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Artificial General Intelligence vs Specific AI: Which one is less intrusive into a user’s life?

Artificial intelligence (AI) will add approximately 15 trillion to the global economy by 2030 and around 97 million people will be employed in the AI industry by 2025. Given its explosive impact, one can say with certainty that the AI revolution is upon us. It has crossed over from a scientific niche to a technology that is the driving force behind most devices that we use daily. While AI-powered smartphones and devices are impressive, it is a fact that we’re just beginning to explore AI’s true power.

An AI system mimics or simulates human-like intelligence. Typically, this requires three human cognitive abilities of learning, problem-solving, and decision-making. There are different ways an AI system can be implemented. One approach would be to use machine learning—where large amounts of data are fed to a computer system and using statistical techniques it allows systems to learn and improve over time.

Eventually, the system would reach a stage where it would able to identify patterns and relationships in the data and uses this to make predictions or decisions.

Another approach is through expert systems where human expert-like decision-making is mimicked using a combination of rules and machine learning. One of the most prominent approaches is with neural networks which are modeled like the structures and functions of a human brain.

In general, AI models process vast amounts of data, find patterns, and use them to make predictions. For instance, to carry out automated tasks like photo ID verification, an AI model trained on a large number of facial images with associated features is used to examine pixels in an image or video and match it with a face to complete the validation process. Something that even humans do by putting in a conscious effort in most cases. Similarly, to teach AI-based multifunctional cognitive agents to communicate like humans, they are fed a large amount of text and dialogues.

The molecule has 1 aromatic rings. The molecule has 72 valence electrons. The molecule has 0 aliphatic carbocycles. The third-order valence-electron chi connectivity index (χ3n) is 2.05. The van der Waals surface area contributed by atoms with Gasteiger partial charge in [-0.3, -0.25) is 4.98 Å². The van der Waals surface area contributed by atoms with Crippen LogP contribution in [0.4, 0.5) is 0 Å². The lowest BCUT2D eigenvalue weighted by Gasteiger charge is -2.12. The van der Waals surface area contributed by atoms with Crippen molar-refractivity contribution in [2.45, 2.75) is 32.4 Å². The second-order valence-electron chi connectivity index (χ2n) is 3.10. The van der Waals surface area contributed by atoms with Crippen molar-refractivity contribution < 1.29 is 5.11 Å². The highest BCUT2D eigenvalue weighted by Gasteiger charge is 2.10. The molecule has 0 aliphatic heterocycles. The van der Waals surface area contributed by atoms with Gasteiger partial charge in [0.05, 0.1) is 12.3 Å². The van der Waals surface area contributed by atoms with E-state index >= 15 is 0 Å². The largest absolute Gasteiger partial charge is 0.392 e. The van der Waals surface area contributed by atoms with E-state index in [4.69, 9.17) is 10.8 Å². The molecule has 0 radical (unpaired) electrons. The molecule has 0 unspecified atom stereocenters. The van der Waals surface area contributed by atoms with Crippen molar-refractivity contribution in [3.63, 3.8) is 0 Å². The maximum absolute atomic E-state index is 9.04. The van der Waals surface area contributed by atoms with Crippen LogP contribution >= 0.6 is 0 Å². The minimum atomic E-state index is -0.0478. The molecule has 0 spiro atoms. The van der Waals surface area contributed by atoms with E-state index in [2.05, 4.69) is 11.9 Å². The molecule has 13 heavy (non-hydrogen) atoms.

There exists two forms of AI—Artificial General Intelligence and Specialised Artificial Narrow Intelligence

Artificial General Intelligence (AGI) is a type of AI that is capable of learning or understanding any intellectual task that a human being can. It is able to solve a range of complex problems in various environments. AGI is not trained to carry out a specific task, but it is able to learn new skills and knowledge on its own just like a human without explicit programming.

Artificial Narrow Intelligence (ANI), on the other hand, is a highly specialized form of AI. It is designed to perform a specific task or a set of tasks in a given environment. ANI, unlike AGI is incapable of  adapting to a new task on its own without explicit programming or training.

Our lives are sprinkled with narrow AI from basic internet searches and product and content recommendations, to voice assistants like Alexa or Siri. Narrow AI can only accomplish what it’s trained to do. It makes decisions based on the data and objectives it is already trained on and does not have the ability to automatically learn new skills.

On the other hand, AGI can do everything that narrow AI is not capable of doing. One way to look at it would be to think of narrow AI as the foundation on which AGI is being built. It enables machines to apply human-like reasoning to accomplish various tasks.